Saint Wilgefortis: The “Brave Virgin” with a Beard from God

Saint Wilgefortis: The “Brave Virgin” with a Beard from God

By Natasha sheldon
Saint Wilgefortis: The “Brave Virgin” with a Beard from God

On the walls of the Church of St. Mary’s Church in the Norfolk village of Worstead, there appears a very odd icon. Although faded and somewhat damaged by the iconoclasts of the English Reformation, it shows a young woman in a crown and flowing gown hanging from a cross. An icon of a crucified woman is unusual in itself. However, what makes it even odder is the artist has depicted the young woman with a very long beard. This bearded lady is known as St Uncumber. However, she is a just one local version of a patron saint that was popular across Europe in the Middle Ages. That saint’s name was St. Wilgefortis.

According to legend, St. Wilgefortis prayed to god to save her from an unwanted marriage. God answered her prayers by blessing her with a beard that made her so ugly no one wanted her. So her furious father crucified her. Despite the unlikely nature of Wilgefortis’s story, she soon became popular with women from the Mediterranean to England. These women took to petitioning Wilgefortis for respite from abuse from the men in their lives. However, if Wilgefortis’s legend is strange, her origins are more curious still.

German image of St Wilgefortis. Wikimedia Commons. Public Domain


The Story of the Virgo Fortis

The legend of St. Wilgefortis grew up around the singular image of the Saint. Although details vary from region to region, the essential iconography remains the same. Wilgefortis is depicted as a young girl, nailed fully clothed to a cross. She has flowing hair- and a beard to match. In many- although not all- versions, she is also depicted with one-foot bare, her shoe kicked off in the direction of a kneeling fiddler who is playing to her.

The name ‘Wilgefortis’ is the generic name for the saint, taken from the Latin ‘virgo fortis’ or ‘courageous virgin.’ Some scholars, however, believe it derives from a corruption of the German HilgeVartz or “holy face”. Both names encapsulate the courage of St Wilgefortis – and the divine origin of her miraculous beard, which are preserved in her legend. The tales tell how Wilgefortis was one of the nine daughters of a pagan King of Portugal. Young and beautiful, she had many suitors. However, her father finally agreed to a match between Wilgefortis and a nearby ruler.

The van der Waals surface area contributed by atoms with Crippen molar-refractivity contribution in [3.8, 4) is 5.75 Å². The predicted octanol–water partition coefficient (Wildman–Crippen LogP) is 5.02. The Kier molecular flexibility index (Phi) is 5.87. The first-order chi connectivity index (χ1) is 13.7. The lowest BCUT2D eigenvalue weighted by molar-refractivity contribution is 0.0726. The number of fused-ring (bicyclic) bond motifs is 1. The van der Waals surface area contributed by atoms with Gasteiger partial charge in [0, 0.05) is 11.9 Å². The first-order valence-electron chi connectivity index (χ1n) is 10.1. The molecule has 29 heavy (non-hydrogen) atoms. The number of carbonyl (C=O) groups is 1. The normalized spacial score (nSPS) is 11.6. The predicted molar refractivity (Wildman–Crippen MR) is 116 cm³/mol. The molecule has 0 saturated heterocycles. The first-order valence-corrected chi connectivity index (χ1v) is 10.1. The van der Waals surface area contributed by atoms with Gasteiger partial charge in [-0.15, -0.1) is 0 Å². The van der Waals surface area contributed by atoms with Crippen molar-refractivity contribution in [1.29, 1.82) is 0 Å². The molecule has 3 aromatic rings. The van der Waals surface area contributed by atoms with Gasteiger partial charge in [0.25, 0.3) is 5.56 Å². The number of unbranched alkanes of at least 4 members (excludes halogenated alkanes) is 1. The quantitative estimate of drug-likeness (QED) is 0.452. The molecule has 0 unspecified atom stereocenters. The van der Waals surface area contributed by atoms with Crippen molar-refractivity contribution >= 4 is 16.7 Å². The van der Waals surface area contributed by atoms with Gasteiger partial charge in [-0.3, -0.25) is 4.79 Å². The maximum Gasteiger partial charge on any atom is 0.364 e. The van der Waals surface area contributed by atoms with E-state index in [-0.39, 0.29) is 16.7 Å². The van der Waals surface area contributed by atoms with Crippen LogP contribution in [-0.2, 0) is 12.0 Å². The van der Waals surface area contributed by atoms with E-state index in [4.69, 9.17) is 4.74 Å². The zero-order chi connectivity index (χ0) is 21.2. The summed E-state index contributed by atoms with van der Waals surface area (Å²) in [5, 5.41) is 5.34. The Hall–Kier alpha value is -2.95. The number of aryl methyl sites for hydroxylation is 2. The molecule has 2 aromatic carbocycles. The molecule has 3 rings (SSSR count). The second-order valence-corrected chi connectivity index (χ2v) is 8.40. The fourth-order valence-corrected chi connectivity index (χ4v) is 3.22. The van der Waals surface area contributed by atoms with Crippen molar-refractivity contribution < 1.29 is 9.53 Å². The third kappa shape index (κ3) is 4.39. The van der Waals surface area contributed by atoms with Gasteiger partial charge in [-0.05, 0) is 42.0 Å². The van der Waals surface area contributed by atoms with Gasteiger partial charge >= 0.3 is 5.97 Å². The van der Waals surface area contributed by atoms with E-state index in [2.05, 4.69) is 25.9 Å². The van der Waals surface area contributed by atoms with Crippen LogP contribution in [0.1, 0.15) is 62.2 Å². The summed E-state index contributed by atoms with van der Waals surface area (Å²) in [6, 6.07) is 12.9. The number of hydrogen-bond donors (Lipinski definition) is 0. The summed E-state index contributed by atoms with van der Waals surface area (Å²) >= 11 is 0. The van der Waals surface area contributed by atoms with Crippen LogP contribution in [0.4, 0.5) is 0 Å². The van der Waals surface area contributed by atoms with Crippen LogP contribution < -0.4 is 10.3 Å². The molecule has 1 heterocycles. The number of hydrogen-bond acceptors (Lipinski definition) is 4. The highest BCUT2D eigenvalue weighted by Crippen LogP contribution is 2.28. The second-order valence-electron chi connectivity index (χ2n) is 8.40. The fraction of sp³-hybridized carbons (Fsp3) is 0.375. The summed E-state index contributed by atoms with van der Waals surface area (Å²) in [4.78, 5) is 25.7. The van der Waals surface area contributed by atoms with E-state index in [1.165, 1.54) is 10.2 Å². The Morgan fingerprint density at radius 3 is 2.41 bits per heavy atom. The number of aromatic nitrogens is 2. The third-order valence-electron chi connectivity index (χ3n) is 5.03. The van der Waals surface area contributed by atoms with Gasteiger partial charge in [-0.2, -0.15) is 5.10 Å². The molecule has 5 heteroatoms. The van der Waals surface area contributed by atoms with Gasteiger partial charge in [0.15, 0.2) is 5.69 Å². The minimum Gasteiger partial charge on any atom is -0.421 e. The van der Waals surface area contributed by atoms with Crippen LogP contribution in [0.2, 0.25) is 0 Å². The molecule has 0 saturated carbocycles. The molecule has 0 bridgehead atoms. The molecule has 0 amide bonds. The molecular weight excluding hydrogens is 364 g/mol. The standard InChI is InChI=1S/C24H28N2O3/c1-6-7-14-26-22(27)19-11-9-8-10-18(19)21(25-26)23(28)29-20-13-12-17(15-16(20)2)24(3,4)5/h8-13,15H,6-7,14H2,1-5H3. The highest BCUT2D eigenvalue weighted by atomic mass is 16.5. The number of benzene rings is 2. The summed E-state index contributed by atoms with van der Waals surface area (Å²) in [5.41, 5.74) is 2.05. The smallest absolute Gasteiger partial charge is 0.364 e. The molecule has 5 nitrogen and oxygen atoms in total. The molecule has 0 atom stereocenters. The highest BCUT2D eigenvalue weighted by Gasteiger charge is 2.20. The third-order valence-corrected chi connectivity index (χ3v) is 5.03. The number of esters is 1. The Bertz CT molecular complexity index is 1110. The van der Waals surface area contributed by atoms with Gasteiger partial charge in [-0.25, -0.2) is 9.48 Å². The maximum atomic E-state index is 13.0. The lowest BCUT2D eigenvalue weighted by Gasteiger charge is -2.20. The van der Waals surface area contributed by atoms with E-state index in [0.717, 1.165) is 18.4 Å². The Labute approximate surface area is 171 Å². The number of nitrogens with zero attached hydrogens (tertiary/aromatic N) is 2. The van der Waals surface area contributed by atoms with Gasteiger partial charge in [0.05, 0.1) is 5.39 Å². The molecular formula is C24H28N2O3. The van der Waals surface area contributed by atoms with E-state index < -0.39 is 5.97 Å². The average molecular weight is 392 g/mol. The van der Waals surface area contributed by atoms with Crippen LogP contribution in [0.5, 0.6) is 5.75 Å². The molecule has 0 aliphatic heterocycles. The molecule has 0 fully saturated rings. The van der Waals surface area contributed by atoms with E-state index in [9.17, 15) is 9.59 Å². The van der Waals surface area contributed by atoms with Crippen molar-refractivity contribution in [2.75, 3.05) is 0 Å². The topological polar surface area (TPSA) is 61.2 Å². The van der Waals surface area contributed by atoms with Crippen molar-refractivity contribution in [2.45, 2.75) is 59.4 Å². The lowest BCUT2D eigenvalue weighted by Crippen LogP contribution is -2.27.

Eighteenth-Century painting of St Wilgefortis. Wikimedia Commons. Public Domain.

The identity of this neighboring royal varies. In some versions, he was a Muslim king, in others a pagan prince of Sicily. Either way, the teenage princess was horrified by the idea of her impending wedding. For Wilgefortis was a devout Christian and had secretly dedicated her virginity to God. She appealed to her father not to press ahead with the wedding- only for her unsympathetic parent to cast her into a dungeon. Desperate, Wilgefortis prayed to god to deliver her. However, she did not ask for her fiancée to meet an untimely end or run off with someone else. Instead, she asked to be made utterly repulsive to him.

God answered Wilgefortis’s prayers. For when she woke the next morning, Wilgefortis found herself with a luxurious, full beard that any man would have been proud of-but that was most unsightly on a young girl. Her betrothed was disgusted and called off the wedding. As for Wilgefortis’s father, he was furious. When he asked what had caused so drastic a change in her appearance, Wilgefortis defiantly declared the god she adored had saved her. Instead of being impressed or cowed by this show of celestial power, Wilgefortis’s father announced: “Then shall you die, like Him you adore.” He then ordered that Wilgefortis, like Christ, should be crucified.

An additional element of the legend tells how, as Wilgefortis hung dying, a poor fiddler knelt at the foot of her cross and began to play to her. Grateful for his comfort, Wilgefortis kicked off one of her golden boots in his direction. The impoverished musician then took the boot to a goldsmith to have it melted down. However, this led to the fiddler being accused of stealing the royal footwear. So, he was condemned to death.  However, the fiddler begged for the chance to prove his innocence. Once again, he was allowed to play before the dying princess. Once, again, Wilgefortis kicked off her shoe, thus confirming the truth of his tale.